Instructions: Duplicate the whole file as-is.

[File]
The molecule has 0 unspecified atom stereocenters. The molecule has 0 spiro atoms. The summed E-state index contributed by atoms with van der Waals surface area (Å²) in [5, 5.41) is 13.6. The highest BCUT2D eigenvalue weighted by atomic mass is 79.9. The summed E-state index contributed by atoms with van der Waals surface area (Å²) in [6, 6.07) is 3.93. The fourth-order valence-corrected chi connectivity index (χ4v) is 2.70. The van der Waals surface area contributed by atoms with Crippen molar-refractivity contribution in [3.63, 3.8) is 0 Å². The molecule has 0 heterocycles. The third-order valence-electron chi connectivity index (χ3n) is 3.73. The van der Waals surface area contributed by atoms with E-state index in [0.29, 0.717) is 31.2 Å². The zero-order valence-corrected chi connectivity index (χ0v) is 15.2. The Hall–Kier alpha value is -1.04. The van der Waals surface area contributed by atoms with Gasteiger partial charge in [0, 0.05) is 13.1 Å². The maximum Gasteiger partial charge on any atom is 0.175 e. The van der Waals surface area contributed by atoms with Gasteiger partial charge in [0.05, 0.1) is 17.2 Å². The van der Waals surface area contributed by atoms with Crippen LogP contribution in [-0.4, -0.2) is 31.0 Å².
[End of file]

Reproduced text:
The molecule has 0 unspecified atom stereocenters. The molecule has 0 spiro atoms. The summed E-state index contributed by atoms with van der Waals surface area (Å²) in [5, 5.41) is 13.6. The highest BCUT2D eigenvalue weighted by atomic mass is 79.9. The summed E-state index contributed by atoms with van der Waals surface area (Å²) in [6, 6.07) is 3.93. The fourth-order valence-corrected chi connectivity index (χ4v) is 2.70. The van der Waals surface area contributed by atoms with Crippen molar-refractivity contribution in [3.63, 3.8) is 0 Å². The molecule has 0 heterocycles. The third-order valence-electron chi connectivity index (χ3n) is 3.73. The van der Waals surface area contributed by atoms with E-state index in [0.29, 0.717) is 31.2 Å². The zero-order valence-corrected chi connectivity index (χ0v) is 15.2. The Hall–Kier alpha value is -1.04. The van der Waals surface area contributed by atoms with Gasteiger partial charge in [0, 0.05) is 13.1 Å². The maximum Gasteiger partial charge on any atom is 0.175 e. The van der Waals surface area contributed by atoms with Gasteiger partial charge in [0.05, 0.1) is 17.2 Å². The van der Waals surface area contributed by atoms with Crippen LogP contribution in [-0.4, -0.2) is 31.0 Å².